Whenever there is a major change - company structure, merger, etc.. there is a "blackout period." Even simply switching a Third Party Administrator (TPA), which is the plan's "accountant," can trigger a blackout period. Under ERISA guidelines, this can take up to 90 days (max), but this should have been disclosed to you before the blackout period so you could make any necessary changes to your allocations of funds.
It is probably nothing to be alarmed about and is just the switching over to a new provider, TPA, or due to the merger itself. But it is definitely worth the phone call to HR. They should be able to give you answers, especially on your own withholdings which are always 100% vested and yours. Remember, this should have been disclosed before any Blackout Period.
I would say this though, you may have an opportunity to rollout your existing balances to an IRA Rollover where you have complete control and are not limited to their plan's investment choices, usually 12 or less mutual funds. Whenever there is a major change in the plan, which this sounds like this definitely qualifies, you must be given that option because it changes your original "deal" and you may not want to contribute your already accumulated assets going forward.
This doesn't preclude you from contributing and making new contributions to the plan, it just allows you to rollout your existing balances into an IRA Rollover. It will almost certainly provide you with more flexibility. In fact, as people change jobs, they should normally roll each old balance into their IRA Rollover and begin fresh with each new 401(k). This way, they will accumulate a nice rollover with unlimited options along with a 401(k). Hope this helps.
It's never to early to begin saving, whether it be for college, retirement, or otherwise. If you are talking about for your kids, though, I am not a big fan of 529 Plans. This is because they have limited investment choices and you can only make changes once per year. I would rather open an individual or joint (with spouse) taxable investment account, pay the tax, and have control of my destiny.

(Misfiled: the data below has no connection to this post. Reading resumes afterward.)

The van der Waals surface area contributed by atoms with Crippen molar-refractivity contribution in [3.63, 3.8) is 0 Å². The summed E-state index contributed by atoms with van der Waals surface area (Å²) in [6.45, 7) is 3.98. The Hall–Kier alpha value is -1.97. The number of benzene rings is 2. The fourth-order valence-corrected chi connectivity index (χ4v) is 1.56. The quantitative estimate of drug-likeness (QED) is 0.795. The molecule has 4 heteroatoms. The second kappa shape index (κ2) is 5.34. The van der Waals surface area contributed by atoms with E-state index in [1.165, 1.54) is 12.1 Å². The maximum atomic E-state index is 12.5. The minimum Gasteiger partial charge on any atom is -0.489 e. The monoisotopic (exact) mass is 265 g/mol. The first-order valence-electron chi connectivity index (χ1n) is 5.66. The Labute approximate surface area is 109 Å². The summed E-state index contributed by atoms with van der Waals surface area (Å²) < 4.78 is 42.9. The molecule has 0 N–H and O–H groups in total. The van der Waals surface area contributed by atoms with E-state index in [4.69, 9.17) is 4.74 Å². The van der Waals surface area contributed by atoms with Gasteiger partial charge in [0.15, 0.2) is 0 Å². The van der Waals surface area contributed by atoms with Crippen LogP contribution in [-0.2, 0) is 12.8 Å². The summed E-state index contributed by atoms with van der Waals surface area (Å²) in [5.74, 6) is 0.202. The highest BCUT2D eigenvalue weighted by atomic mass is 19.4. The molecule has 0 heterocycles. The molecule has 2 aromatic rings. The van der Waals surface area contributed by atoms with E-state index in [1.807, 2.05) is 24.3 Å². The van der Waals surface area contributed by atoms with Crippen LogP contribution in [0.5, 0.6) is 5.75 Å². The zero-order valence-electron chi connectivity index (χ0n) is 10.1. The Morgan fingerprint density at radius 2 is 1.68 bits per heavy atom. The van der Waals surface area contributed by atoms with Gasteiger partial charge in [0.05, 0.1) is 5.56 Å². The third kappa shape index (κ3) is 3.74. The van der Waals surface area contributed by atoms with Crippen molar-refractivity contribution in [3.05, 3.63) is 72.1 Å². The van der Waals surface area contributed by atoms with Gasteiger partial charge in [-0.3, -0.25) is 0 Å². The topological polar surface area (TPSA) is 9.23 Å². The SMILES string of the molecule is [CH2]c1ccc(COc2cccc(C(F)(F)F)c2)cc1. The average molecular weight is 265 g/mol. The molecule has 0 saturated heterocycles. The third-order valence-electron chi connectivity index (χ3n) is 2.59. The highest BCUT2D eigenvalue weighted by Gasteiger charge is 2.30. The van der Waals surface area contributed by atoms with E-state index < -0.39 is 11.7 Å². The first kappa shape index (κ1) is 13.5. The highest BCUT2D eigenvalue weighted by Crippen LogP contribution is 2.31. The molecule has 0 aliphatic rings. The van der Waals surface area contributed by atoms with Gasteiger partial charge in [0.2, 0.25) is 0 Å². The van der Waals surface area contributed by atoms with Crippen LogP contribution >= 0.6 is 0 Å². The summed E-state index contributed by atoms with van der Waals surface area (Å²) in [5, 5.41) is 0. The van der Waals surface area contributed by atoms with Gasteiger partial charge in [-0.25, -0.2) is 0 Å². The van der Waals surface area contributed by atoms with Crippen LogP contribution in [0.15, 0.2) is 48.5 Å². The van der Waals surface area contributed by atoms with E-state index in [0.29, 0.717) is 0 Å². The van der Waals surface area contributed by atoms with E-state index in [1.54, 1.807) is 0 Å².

Educational IRAs are very limited in how much you can put in each year, but does leave you with more choices and flexibility. Uniform Trust to Minors Act (UTMAs) & Uniform Gift to Minors Act (UGMAs) are not as common anymore for some very good reason. You are gifting, or giving away control, of the assets. So while you control minors, once they reach the "age of majority," either 18 or more often 21, they can raid the account and buy a little Red Corvette (or worse) and there is nothing you can do to stop them. There are actually seniors in college teaching classmates how to raid their accounts.
For this reason, I usually prefer counseling my clients to have their own investment account that they can own and control. When the time comes, write a check. This is not what you will hear from the mainstream investment community. I want to think my child will be very responsible (and have been blessed as they are), but a lot of things can happen.
That said, these are tools which can be used for other planning. For instance, wealthy grandparents could use a 529 Plan to gift $50K into the plan and remove from the estate. So, the lack of investment direction and control is offset by a high estate tax (55%) once you are over approximately $11M joint & $5 1/2M individual. If you have complicated issues, seek advice. But for someone starting out early, I usually advise to save early in an account that you can keep and have control. Hope this helps.